an aerial view of an island in a large lake with trees and cabins on it

Camp Island on Karluk Lake Kodiak.

Seacoast Corridors and Tidepools

Alaska’s coastlines can be long and lovely, fierce and far-reaching, tranquil and treacherous. When Alaska’s wild lands meet up with untamed ocean and bay waters, this creates a dynamic and visually stunning seacoast ecosystem. The coastal regions of the Inside Passage and Kenai Fjords are world-renowned, and the Kenai Peninsula also is known for its spectacular views from its coastlines. But just about any Alaska coastline, in the right weather conditions, provide a bounty of beachcombing discovery and phenomenal photography. Homer, in particular, is a standout. You’ll be treated to coastal strolls with saltwater air and wildlife viewing, eagles and puffins in the air, otters in the water, mountains, islands and even volcanoes in the distance, and waves lapping or crashing along the shore. But a word of caution… Alaska’s always unpredictable weather and quick changing tides can make coastal strolls wet, cold and wind-whipped trials. So dress and explore accordingly.

Kenai Fjords Glacier Lodge, Pedersen Glacier.

Alaska’s seacoast corridors also host many tidepool ecosystems. At low tide, Alaska’s rocky shorelines reveal intricate tidal pools, miniature marine worlds filled with an array of fascinating life, from sea stars and anemones to hermit crabs and other intertidal inhabitants. The tidal zones within the Kenai Peninsula, Prince William Sound and the islands around Kodiak are particularly popular places to experience these microcosmic wonders.

Freshwater Ponds and Lakes

Alaska is dotted with a seemingly unlimited number of ponds and lakes – around 3 million lakes, to be specific! They all add a chance to reflect to any visitor’s travel experience, surrounded by peaceful vistas full of mountains, forests and other wilderness landscapes. You can get pretty active in these areas as well with lots of fishing, birdwatching, canoeing and campsites to be found in these areas! These bodies of water, large and small, all play crucial roles in supporting Alaska’s diverse aquatic life and wildlife. Alaska’s Southcentral region, Mat-Su Borough, Kenai Peninsula and Interior are particularly rich in their populations of pristine ponds and serene settings hosting diverse outdoor activities.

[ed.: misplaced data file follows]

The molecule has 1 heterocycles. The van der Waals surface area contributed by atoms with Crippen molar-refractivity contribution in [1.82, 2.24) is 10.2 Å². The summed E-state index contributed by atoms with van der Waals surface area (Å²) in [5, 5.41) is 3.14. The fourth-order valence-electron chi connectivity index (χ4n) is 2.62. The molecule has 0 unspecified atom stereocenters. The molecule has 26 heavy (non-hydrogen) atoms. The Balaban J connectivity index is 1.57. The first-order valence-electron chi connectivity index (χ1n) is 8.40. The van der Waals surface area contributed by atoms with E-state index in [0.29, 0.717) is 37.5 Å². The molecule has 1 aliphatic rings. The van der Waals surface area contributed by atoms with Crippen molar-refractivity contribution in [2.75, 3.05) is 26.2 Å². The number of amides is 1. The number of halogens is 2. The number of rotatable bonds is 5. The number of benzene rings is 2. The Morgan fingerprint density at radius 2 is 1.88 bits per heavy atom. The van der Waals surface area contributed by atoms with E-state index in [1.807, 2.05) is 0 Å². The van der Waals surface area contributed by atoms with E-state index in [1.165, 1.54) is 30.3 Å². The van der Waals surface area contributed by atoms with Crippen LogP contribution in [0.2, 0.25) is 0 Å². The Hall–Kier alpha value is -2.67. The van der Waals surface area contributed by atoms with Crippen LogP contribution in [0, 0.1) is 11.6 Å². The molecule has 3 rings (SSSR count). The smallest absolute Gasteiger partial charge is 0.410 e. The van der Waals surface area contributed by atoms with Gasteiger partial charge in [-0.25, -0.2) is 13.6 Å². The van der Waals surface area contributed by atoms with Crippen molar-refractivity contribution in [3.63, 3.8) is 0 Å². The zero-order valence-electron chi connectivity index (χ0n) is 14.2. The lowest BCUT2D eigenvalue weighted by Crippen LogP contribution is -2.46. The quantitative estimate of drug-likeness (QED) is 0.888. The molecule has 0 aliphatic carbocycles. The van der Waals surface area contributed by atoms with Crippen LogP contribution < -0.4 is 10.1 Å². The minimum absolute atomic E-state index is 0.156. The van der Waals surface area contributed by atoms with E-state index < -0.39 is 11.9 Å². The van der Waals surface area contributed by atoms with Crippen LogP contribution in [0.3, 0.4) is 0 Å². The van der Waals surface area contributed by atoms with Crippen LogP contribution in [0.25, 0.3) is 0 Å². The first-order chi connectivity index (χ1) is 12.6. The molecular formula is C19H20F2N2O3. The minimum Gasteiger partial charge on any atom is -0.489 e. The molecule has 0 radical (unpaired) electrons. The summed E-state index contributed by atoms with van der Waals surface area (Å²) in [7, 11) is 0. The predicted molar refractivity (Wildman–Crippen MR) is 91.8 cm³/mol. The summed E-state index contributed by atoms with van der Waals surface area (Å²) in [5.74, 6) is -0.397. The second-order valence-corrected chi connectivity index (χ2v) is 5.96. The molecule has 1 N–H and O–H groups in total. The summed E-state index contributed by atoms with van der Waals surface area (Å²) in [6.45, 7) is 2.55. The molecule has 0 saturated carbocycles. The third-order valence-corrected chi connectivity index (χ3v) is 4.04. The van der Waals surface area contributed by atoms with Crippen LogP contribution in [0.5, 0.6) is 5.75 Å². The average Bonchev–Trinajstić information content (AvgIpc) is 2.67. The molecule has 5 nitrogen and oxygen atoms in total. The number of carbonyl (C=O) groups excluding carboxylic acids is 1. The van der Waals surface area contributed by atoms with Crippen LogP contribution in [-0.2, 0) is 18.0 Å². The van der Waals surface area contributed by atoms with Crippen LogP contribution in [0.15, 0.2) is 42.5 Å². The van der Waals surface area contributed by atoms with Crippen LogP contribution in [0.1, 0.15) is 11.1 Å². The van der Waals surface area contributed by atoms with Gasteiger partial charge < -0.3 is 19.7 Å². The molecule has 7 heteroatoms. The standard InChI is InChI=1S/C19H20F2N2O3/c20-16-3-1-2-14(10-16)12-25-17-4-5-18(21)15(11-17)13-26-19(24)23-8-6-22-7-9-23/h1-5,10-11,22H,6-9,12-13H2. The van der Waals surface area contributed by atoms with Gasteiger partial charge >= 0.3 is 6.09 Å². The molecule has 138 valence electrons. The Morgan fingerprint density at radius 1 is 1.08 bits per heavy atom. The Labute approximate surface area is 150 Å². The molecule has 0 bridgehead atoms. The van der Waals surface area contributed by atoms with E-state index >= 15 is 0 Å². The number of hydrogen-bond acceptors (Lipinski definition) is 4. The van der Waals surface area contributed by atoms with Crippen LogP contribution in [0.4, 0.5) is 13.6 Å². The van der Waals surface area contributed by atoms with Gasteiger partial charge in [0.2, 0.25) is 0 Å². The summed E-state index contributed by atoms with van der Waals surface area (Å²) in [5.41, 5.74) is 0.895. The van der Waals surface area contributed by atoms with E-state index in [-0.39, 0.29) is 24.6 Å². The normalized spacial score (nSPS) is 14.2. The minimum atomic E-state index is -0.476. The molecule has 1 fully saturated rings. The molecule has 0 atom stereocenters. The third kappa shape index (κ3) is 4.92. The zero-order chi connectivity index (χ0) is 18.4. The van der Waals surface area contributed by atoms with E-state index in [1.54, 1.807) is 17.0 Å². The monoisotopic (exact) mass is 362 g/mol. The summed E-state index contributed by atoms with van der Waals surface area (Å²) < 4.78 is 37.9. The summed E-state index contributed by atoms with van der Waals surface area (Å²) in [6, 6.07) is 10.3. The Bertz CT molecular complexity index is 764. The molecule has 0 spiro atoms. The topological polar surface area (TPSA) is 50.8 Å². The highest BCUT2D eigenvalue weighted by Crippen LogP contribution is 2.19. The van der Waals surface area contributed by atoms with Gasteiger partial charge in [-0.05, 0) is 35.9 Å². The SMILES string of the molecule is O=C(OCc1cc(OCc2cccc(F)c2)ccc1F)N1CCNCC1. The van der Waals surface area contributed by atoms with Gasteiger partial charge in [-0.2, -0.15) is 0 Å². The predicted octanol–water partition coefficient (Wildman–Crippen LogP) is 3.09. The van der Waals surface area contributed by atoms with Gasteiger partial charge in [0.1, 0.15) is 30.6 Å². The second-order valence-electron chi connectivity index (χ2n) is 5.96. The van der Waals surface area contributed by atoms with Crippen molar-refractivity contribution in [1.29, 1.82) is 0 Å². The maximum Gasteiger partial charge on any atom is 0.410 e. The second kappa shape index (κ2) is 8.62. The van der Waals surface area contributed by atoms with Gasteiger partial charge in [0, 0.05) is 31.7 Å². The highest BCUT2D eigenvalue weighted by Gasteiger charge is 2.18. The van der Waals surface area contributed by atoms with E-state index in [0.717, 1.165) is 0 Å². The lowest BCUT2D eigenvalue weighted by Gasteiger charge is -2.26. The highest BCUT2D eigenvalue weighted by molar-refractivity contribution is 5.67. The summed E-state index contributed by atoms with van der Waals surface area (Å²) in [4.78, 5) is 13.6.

two people fly-fishing from a small boat on a lake while a third person steers

Fishing for salmon on Big River Lakes from Redoubt Bay Lodge.

Alaska many and diverse ecosystems, with their natural beauty and wildlife and birdlife inhabitants, are a major draw for visitors worldwide. They are a natural and scenic backdrop to the state’s unique history and culture and contribute to Alaska’s captivating allure. From the towering Taiga to the surprising tidepools, grand glaciers and memorable mountains, each of Alaska’s landscapes and habitats are something to behold and explore in person. So, pack your bags and curiosity to embark on a journey to discover, learn about and explore Alaska’s extraordinary ecosystems.